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Bronwyn Bruton's Subcommittee Hearing testimony on Eritrea


Bronwyn Bruton 
Deputy Director, Africa Center at the Atlantic Council

 Hearing Before the House Committee on Foreign Affairs, Subcommittee on Africa, Global Health, Global Human Rights, and International Organizations

2:00 p.m., Wednesday, September 14, 2016 Room 2172, Rayburn House Office Building, Washington, DC


 “Eritrea: A Neglected Regional Threat”


I am grateful to Congressman Smith, the chair, and Congresswoman Bass, the ranking member, for allowing me to contribute to the Subcommittees’ timely review of U.S. policy towards Eritrea. My remarks will describe the current state of affairs inside Eritrea as they relate to US interests in the Horn of Africa. And I will offer some practical suggestions on how the United States might put its relations with Eritrea on a more constructive footing. I had a long meeting with Eritrea’s President Isaias Afwerki in February 2015, and we discussed Eritrea’s relations with the United States at some length. Over the past 18 months I have continued to engage regularly with the Eritrean government, traveling periodically to Asmara, and communicating regularly with American and European diplomats, human rights researchers, United Nations’ officials, and of course the Eritrean diaspora.

The ground is shifting rapidly in the Horn of Africa. Recent events next door to Eritrea, in Ethiopia, have laid bare the fundamental brutality and instability of the government that the United States has used, for years, as its indispensable ally in the region. In recent months, more than 500 peaceful protestors have been gunned down by Ethiopian security forces on the streets of the Oromo and Amhara regions. Since October of last year, more than 10,000 people have been arrested and/or interrogated and/or tortured.1 Many of these victims have been young students. And less than two weeks ago, at least 23—and probably many more—political prisoners died violently inside the Kilinto prison on the outskirts of Addis Ababa. These events pose a significant and immediate threat to regional security, as an influx of even a million Ethiopian refugees into Somaliland, South Sudan or Eritrea would overwhelm those territories.

Eritrea, on the other hand, poses no obvious threat to US interests. International depictions of Eritrea as a “regional spoiler” have seemed overblown for years – as evidenced by the reporting of the United Nations’ Somalia and Eritrea Monitoring Group. (For the past three years, the SEMG has found no evidence of significant violations of international law committed by Eritrea, and I understand that the SEMG’s upcoming report, due in November, will be no different in this regard.)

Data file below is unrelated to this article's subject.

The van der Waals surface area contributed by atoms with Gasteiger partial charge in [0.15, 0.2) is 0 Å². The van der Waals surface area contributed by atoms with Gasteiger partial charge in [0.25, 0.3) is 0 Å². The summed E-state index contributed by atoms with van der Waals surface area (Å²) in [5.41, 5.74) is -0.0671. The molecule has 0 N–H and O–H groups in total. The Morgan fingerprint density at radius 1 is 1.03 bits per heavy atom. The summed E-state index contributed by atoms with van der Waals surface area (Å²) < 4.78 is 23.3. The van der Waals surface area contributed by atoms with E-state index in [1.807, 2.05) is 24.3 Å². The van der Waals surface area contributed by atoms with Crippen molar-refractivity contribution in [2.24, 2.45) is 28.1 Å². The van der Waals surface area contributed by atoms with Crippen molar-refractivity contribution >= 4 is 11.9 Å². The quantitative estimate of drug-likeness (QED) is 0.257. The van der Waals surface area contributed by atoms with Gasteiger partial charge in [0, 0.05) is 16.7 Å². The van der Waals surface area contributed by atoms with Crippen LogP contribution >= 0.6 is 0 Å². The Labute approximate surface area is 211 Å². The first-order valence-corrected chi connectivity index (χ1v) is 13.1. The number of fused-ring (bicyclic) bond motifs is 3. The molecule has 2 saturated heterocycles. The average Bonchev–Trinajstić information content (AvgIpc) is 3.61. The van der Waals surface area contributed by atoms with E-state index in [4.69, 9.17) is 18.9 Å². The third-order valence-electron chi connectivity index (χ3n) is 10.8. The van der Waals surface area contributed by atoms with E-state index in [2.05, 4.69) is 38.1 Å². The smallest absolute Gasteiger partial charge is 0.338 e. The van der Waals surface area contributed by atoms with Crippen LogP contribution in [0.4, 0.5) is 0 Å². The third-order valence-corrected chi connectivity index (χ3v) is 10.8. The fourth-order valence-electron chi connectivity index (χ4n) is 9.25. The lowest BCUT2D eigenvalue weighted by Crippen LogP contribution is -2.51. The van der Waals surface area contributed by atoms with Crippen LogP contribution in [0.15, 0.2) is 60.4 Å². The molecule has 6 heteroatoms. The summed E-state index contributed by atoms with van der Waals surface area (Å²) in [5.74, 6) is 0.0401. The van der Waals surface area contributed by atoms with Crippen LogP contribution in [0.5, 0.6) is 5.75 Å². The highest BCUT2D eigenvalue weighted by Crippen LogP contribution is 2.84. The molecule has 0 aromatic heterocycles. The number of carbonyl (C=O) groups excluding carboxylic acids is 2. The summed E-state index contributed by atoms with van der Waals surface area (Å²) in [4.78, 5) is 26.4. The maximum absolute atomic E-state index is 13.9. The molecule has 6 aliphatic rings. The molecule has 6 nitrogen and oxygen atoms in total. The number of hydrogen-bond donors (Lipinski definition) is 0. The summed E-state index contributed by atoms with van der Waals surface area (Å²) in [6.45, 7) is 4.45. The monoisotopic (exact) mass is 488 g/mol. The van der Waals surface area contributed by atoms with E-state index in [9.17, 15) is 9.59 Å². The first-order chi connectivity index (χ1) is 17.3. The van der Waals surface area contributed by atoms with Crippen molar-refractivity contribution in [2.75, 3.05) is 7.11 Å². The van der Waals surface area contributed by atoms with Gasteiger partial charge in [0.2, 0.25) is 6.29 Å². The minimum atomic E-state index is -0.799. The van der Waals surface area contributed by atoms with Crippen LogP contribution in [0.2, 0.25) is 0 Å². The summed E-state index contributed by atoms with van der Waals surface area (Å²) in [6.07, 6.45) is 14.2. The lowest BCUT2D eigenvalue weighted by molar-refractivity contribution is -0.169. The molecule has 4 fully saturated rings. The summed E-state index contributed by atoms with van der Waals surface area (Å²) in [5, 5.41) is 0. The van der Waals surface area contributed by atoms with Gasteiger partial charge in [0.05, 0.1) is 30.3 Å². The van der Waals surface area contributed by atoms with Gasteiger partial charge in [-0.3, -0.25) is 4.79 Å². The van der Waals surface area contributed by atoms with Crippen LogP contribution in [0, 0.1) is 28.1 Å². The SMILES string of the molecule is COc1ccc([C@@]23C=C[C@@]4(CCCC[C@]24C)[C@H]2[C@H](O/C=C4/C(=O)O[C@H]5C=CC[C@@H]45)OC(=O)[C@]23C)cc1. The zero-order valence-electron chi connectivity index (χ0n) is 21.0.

On the contrary, a number of surprising and positive developments have recently been occurring in Eritrea, suggesting that the country is determined to throw off the isolation that has characterized most of the “no peace, no war” period. This is very good news for the region; and if the United States can encourage Eritrea along this trajectory, it should. But to do that, Washington will have to drop outdated notions about the threat that Eritrea poses. At a time when the Kenyan army has annexed parts of southern Somalia and is trafficking with al Shabaab, when the Ugandan army is taking sides in South Sudan, and the Ethiopian army is shooting and arresting thousands of innocent protestors, Eritrea truly ranks among the least of the United States’ security concerns.

A disordered Ethiopia will make Eritrea more important to US security interests. By virtue of its geographic position between Ethiopia and Yemen, Eritrea is bound to serve either as a bridge or a barrier to the passage of bad actors between the Persian Gulf and the Horn of Africa. Thus far, Eritrea has proved to be a strong barrier to the spread of radical ideologies. This is a role for which it has received little credit. But Washington cannot afford to take Eritrea’s implicit cooperation in its counterterror efforts for granted.

If Eritrea is overwhelmed with refugees, or otherwise sucked into Ethiopia’s growing unrest, the United States could find itself facing instability and perhaps a terror threat on both sides of the critical Mandeb Strait, which is a chokepoint for the trillions of dollars of trade passing between the European Union and Asia. Threats to this trade route have in recent years led the United States to pour billions on billions of dollars into combating Somali piracy – an indication of the trade route’s importance to US interests.

For these reasons, the US ought to be concerned about its inability to project influence inside Eritrea’s territory. I hope that this hearing may offer the Congress and the incoming Administration some useful insight into how to improve the relationship with Asmara.

INTRODUCTION: The state of Eritrea today

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